CENTER FOR BIOLOGICAL DIVERSITY
PUBLIC EMPLOYEES FOR ENVIRONMENTAL RESPONSIBILITY
CALIFORNIA NATIVE PLANT SOCIETY
Bush administration hacks dunes endangered species critical habitat by 60%
Local FWS biologists' science-based 52,800-acre proposal gutted to 21,800 by anti-conservation political appointees in DC.
NEWS RELEASE: for immediate release Tuesday, August 3, 2004
Contact: Daniel R. Patterson, Ecologist, Center 520.906.2159
Illene Anderson, Botanist, California Native Plant Society 818.915.2658
Karen Schambach, California Director, Public Employees for Environmental Responsibility 530.305.0503
Elden Hughes, Chair, Sierra Club Desert Committee 562.706.3017
WASHINGTON DC -- Conservationists learned today that the final designation of critical habitat for the Peirson's milkvetch will be only 21,800 acres after being cut nearly 60% by Craig Manson, a Bush anti-conservation political appointee with the Interior Department in Washington DC.
Much of the critical habitat designation will be in wilderness, an area already closed to off-roading, while proposed critical habitat areas in the central and south dunes have been eliminated. The final rule will be published tomorrow in the federal register.
Last August, local biologists with the U.S. Fish and Wildlife Service (FWS) in California proposed 52,780 acres of the 160,000 acre Algodones (Imperial) Dunes to be designated critical habitat for the survival and recovery of the Peirson's milkvetch (Astragulus magdalenae var. peirsonii), an endangered attractive flowering plant threatened by intensive off-road vehicle use, and found only on these Sonoran desert dunes in the U.S.
'Last year's science-based proposal from local biologists should have been maintained or expanded, but it was gutted by Bush administration political appointees in Washington, continuing a disturbing anti-conservation pattern and practice," said Daniel R. Patterson, Ecologist with the Center. "Critical habitat works, if is it designated based on good science and species' recovery needs. This designation is far too small, and will jeopardize the conservation and recovery of the species. We may challenge it in court."
Fragile habitat and endemic species on the Algodones Dunes are harmed by 240,000+ off-roaders on some weekends. This intensive use destroys vegetation and wildlife habitat, pollutes the air, displaces non-motorized visitors, and creates criminal problems that stress law enforcement.
"The Interior Department's decision to significantly cut the amount of protected habitat defies the recommendations of local biologists with the best knowledge of what the milkvetch needs to survive millions of menacing knobby tires," said Karen Schambach of PEER. "Once again, we see the Bush administration's political interests trumping sound science."
"It's a shocking decrease from the local biologists' original science-based proposal," said Ileene Anderson, Botanist with the California Native Plant Society. "Science has been undermined by a political agenda. This critical habitat designation fails to uphold the intent and purpose of the ESA. Tragically, the Peirson's milkvetch, which has already suffered losses in numbers and habitat, will be 60% closer to extinction."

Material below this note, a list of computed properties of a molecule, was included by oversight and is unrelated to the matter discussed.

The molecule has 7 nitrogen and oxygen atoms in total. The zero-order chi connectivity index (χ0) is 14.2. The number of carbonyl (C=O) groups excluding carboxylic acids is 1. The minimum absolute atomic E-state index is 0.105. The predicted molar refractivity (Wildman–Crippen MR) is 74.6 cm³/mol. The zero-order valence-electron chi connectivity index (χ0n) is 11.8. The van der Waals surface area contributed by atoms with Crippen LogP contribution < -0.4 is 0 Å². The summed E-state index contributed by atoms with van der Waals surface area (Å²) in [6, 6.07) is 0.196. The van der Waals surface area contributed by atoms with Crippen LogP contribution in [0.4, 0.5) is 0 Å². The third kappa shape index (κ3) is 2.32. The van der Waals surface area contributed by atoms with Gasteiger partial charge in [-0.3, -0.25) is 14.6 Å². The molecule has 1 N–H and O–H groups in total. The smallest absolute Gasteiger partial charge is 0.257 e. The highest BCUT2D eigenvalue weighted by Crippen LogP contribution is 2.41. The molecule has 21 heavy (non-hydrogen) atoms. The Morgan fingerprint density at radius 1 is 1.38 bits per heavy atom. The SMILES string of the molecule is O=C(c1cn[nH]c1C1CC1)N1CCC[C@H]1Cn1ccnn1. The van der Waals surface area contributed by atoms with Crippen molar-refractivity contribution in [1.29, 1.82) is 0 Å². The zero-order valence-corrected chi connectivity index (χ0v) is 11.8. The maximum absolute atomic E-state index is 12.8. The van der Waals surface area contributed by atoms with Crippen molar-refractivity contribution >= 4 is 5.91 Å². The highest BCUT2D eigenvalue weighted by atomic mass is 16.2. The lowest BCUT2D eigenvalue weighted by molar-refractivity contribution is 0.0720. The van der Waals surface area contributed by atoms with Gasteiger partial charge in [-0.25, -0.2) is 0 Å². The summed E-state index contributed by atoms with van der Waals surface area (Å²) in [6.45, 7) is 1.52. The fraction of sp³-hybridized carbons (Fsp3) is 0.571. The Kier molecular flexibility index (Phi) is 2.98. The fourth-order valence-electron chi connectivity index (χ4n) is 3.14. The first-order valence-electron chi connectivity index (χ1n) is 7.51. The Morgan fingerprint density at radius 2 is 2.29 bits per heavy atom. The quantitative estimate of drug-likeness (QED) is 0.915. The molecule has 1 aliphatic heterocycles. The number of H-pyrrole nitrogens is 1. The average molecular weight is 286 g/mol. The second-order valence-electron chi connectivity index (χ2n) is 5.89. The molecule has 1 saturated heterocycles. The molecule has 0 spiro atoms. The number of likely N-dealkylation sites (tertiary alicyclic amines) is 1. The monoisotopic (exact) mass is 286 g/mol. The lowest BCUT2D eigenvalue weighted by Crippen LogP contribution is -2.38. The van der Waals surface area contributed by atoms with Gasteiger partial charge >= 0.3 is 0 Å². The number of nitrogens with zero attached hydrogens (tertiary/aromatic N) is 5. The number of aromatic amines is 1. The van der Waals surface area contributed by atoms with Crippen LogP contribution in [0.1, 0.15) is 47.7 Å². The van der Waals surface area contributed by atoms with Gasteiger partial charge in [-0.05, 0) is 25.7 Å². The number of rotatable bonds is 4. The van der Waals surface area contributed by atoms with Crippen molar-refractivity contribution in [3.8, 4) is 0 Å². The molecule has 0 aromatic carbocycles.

The Bush administration has cut 94% of all endangered species critical habitat proposals by an average of 79%.
"It's a bad sign when the politicians take over for the biologists," said Elden Hughes, Chair of the Sierra Club Desert Committee and longtime desert conservation champion. "And this final ruling is the result."
The U.S. Bureau of Land Management (BLM), which administers the dunes, is trying to finalize a plan (RAMP) eliminate protections on 50,000 acres of currently protected dunes habitat. An earlier FWS permit for the RAMP was pulled by the agency after a federal judge indicated it would be ruled illegal. FWS stated in last August's proposed rule, "Species specific management needs and measures for Astragulus magdalenae var. peirsonii are not addressed in the RAMP."
The BLM plan to remove the protected areas would be devastating to dozens of imperiled species -- including the Peirson's milkvetch, desert tortoise, flat-tailed horned lizard, and Andrew's dunes scarab beetle -- worsen air pollution, and run off hikers, birdwatchers, photographers, Native Americans and others. In addition to allowing intense environmental harm, opening conservation areas to off-road vehicles will displace non-motorized visitors, costing nearby communities in the Imperial Valley and Yuma at least $3.3 million annually in sustainable recreation related spending.
The State of California OHV Commission has rejected the one-sided RAMP, denying BLM millions in state funding since 2002 due to repeated failures to protect the dunes and manage for sustainability.
The U.S. Fish and Wildlife Service recently rejected a petition by the off-road industry to remove Endangered Species Act protection for the Peirsons milkvetch, finding that the rare flowering plant is harmed by ORV's and in need of continued legal protection.